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 SWRCB Releases Draft of New Storm Water Industrial General Permit
 DTSC Delays California Green Chemistry Initiative Implementation
 Cities Prepared for California's New Green Building Code




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SWRCB Releases Draft of New Storm Water Industrial General Permit

Posted by Michael Einhorn, Esq.

The State Water Resources Control Board (the Board) has released its draft NPDES Industrial General Permit (draft Industrial General Permit).  Under the federal Clean Water Act (CWA), discharges to waters of the United States are prohibited unless in compliance with a national pollutant discharge elimination system (NPDES) permit.  CWA § 301(a).  Under the California Water Code, the Board is charged with protecting beneficial uses of California’s waters.  U.S. EPA has authorized the Board to implement the NPDES program for discharges regulated under the federal CWA.

The draft Industrial General Permit applies to most industrial facilities, including manufacturing, oil and gas, mining, hazardous waste treatment/storage/disposal, landfills, recycling, steam electric power, transportation, and sewage/wastewater treatment.  The Board asked a blue ribbon panel of experts to address whether it is technically feasible to establish numeric effluent limitations or some other quantifiable limit for inclusion in general storm water permits.  The draft Industrial General Permit reflects the findings of the panel, and incorporates elements of the U.S. EPA’s Multi-Sector General Permit (MSGP).

The Board has released a document detailing major changes and new requirements contained in the draft Industrial General Permit.

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DTSC Delays California Green Chemistry Initiative Implementation

Posted by Mary Wilke, Esq.

Implementation of California’s Green Chemistry Initiative titled “Safer Consumer Product Alternatives” has been delayed indefinitely beyond the January 1, 2011 statutory adoption deadline.  The deadline was established by California Assembly Bill 1879 (Chapter 559, Statutes of 2008).  According to Linda S. Adams, the Secretary of California’s Environmental Protection Agency, the delay is needed “to further vet the programmatic issues that have been brought to our attention via the public comment process.”  The Department of Toxic Substance Control (DTSC), the state agency that is promulgating the regulations, is taking additional time to further review the proposed regulations.  Secretary Adams also requested that the Green Ribbon Science Advisory Panel reconvene to address public comments collected from the previous drafts.  A revised third draft of the regulations was presented in November, 2010 following a public comment period.  The third draft contains substantive revisions to the earlier text, including scaled back manufacturer and retailer compliance requirements that were not well-received by the environmental community.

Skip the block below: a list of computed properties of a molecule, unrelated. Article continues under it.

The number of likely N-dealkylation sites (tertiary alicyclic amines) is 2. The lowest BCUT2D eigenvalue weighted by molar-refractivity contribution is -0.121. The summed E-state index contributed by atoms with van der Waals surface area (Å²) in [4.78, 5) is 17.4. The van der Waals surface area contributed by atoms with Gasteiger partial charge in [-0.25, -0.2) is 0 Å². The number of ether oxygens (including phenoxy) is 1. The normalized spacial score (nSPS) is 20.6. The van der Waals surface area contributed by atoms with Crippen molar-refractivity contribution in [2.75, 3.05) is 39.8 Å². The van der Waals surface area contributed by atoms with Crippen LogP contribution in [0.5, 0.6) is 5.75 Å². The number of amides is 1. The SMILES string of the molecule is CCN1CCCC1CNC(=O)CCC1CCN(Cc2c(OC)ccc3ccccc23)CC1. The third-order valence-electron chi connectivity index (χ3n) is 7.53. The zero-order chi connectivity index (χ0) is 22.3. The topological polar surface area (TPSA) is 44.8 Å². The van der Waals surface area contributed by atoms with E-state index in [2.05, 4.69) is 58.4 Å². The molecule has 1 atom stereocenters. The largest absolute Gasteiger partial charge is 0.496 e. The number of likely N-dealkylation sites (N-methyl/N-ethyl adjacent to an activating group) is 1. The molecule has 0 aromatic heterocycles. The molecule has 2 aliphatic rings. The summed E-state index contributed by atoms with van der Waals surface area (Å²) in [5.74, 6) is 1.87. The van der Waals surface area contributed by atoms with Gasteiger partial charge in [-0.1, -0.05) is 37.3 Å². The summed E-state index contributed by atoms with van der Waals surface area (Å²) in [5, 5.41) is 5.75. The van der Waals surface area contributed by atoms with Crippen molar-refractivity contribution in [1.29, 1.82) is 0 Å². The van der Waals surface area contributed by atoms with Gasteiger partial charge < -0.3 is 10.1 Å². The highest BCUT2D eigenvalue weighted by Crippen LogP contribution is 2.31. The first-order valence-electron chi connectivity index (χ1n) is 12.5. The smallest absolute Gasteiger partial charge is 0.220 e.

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Cities Prepared for California's New Green Building Code

Posted by Courtney LeBoeuf, Esq.

As many of California’s cities have adopted green building ordinances over the last several years, the state’s new Green Building Standards Code, to be added to the building standards code on January 1, 2011, is not likely to hinder development in these communities.  The Green Building Standards Code will be Part 11 of the California Building Standards Code in Title 24 of the California Code of Regulations.

The new Green Building Standards Code, known as CALGreen, is the first in the nation statewide mandatory green building code for newly constructed buildings.  Finalized earlier this year by the California Department of Housing and Community Development and the Building Standards Commission, CALGreen is a comprehensive code that will apply to newly constructed residential, commercial, school and hospital buildings.  Residential-type buildings, such as single family dwellings, and motels, hotels, and apartments of three stories or less, are subject to the CALGreen Code when constructed new, under a permit issued on or after January 1, 2011.  Newly-constructed nonresidential buildings subject to CALGreen include, among others, state-owned buildings, state universities, and privately-owned buildings used for retail, office and medical services.  While CALGreen applies to all newly constructed buildings unless otherwise exempted by law (i.e. federal buildings and buildings constructed on Indian land or reservations) it does not apply to remodels and additions.

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